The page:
From: Paul Rohr (firstname.lastname@example.org)
Date: Sun May 12 2002 - 16:02:56 EDT
At 08:07 PM 5/12/02 +0100, Tomas Frydrych wrote:
>I have added Pango soureces into the tree (under src/other/pango).
>This is to allow us to work on any needed patches before we
>submit them to the Pango mainteners. The files are based on the
>1.0.1 release, with couple of changes by me.
A note on tree organization for "other people's code". I'm pretty sure
Tomas knows this already, but it may help others in the future.
In general, we originally used src/other for code when we expected that we'd
need to maintain a fork indefinitely. The classic example of this is all
our ispell hackage. Another use case would be when we want to only build
and use a small portion of a much larger library.
By contrast, for actively maintained libraries where we expected any changes
to be (eventually) accepted upstream, we put them in CVS as peer libraries.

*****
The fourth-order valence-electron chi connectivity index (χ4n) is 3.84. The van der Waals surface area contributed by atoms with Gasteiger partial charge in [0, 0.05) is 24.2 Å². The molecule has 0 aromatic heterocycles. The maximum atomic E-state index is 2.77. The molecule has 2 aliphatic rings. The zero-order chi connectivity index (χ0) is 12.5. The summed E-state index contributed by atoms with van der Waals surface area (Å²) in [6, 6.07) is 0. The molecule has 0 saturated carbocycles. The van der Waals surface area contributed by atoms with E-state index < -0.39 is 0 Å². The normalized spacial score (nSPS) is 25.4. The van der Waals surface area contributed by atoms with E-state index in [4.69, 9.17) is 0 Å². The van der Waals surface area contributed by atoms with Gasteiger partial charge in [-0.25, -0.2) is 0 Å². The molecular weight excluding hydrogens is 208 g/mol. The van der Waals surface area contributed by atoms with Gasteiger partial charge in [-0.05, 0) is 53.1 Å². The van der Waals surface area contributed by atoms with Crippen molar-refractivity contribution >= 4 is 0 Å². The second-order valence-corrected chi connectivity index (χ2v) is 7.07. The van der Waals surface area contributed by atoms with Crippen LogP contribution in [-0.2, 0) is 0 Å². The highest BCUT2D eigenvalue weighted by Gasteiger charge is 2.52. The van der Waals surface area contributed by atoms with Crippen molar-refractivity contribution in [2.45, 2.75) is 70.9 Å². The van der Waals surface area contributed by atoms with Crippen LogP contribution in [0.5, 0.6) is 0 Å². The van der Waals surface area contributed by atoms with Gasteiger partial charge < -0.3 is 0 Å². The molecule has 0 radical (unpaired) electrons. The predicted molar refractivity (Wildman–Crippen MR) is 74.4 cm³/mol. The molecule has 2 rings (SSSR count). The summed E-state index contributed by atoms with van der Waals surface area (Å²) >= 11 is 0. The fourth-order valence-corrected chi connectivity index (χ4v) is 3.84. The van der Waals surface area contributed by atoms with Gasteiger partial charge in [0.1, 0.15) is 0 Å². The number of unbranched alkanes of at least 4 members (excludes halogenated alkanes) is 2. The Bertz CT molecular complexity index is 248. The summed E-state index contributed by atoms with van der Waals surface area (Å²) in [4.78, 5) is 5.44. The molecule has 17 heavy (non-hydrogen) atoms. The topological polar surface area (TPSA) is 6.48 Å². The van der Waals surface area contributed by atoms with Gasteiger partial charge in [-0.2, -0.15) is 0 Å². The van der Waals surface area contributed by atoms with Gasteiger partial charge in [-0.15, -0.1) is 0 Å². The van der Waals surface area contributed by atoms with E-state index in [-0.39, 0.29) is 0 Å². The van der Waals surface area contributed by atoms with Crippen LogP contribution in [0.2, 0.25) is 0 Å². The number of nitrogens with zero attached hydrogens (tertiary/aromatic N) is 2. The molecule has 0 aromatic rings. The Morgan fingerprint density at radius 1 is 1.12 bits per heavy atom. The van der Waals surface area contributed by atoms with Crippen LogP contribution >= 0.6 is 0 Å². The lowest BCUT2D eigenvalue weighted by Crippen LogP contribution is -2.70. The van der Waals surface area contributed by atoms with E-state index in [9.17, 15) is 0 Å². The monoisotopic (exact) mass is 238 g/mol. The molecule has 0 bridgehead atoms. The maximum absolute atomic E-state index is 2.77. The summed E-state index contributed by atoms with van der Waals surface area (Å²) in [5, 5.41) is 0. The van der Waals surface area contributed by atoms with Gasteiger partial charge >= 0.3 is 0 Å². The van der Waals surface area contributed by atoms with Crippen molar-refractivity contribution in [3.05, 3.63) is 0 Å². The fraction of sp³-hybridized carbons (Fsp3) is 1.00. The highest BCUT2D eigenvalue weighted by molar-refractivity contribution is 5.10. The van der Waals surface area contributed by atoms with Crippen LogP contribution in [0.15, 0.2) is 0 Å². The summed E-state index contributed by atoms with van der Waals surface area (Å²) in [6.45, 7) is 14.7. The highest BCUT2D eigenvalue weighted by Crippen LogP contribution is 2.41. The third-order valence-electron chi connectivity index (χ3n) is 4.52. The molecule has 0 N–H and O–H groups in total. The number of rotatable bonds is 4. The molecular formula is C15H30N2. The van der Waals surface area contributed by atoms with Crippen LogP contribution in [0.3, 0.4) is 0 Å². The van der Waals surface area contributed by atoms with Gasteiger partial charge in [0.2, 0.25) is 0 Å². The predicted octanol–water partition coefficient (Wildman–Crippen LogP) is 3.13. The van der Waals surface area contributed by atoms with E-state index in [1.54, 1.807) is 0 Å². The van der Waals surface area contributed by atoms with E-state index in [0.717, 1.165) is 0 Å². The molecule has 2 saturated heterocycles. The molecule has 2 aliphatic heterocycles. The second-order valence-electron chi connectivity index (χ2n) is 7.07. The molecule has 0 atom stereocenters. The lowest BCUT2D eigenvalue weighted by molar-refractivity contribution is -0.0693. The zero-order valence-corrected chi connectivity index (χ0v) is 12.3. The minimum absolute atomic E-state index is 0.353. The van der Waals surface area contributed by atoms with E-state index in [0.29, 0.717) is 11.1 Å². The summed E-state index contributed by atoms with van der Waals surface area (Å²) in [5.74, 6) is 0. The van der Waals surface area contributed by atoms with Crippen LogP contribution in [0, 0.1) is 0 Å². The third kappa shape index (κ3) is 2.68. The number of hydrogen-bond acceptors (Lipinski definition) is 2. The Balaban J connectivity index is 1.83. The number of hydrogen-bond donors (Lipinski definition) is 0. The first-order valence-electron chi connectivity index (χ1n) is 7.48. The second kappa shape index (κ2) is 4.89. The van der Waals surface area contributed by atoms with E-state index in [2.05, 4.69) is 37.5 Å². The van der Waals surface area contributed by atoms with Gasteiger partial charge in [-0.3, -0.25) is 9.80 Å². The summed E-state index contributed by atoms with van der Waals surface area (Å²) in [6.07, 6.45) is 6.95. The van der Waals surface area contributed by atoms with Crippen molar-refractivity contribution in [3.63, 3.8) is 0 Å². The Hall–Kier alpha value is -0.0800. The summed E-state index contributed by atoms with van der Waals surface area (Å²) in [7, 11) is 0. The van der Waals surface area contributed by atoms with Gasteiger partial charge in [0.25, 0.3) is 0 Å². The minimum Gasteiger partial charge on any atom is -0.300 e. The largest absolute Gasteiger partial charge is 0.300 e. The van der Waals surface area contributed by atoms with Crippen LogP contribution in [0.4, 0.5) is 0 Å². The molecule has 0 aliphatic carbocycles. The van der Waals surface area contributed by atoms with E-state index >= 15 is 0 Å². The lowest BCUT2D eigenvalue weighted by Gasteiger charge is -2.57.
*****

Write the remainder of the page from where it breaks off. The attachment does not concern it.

The goal is for the peer module to eventually converge with known good
versions of the "official" library, but some short-term divergence is
acceptable while we get patches moved back upstream.
The whole point of having peer modules under our CVS control is so that we
can always build from known-good versions which work on all our platforms.
In some cases, our CVS version of a peer module may lag the "official"
version. In other cases, our CVS version may lead the "official" sources --
especially if we need to improve its portability.
Thus, while we want to converge over the long run, small known variations in
*either* direction are acceptable in the short term.
By allowing this variance in peer modules, we can explicitly signal to
maintainers that any forkage is intended to be temporary. We're willing to
help if needed, but we want *them* to maintain their code -- that's why we
Plus which, this strategy prevents us from having to reorg our trees once
our changes *are* accepted upstream.
who likes standing on shoulders
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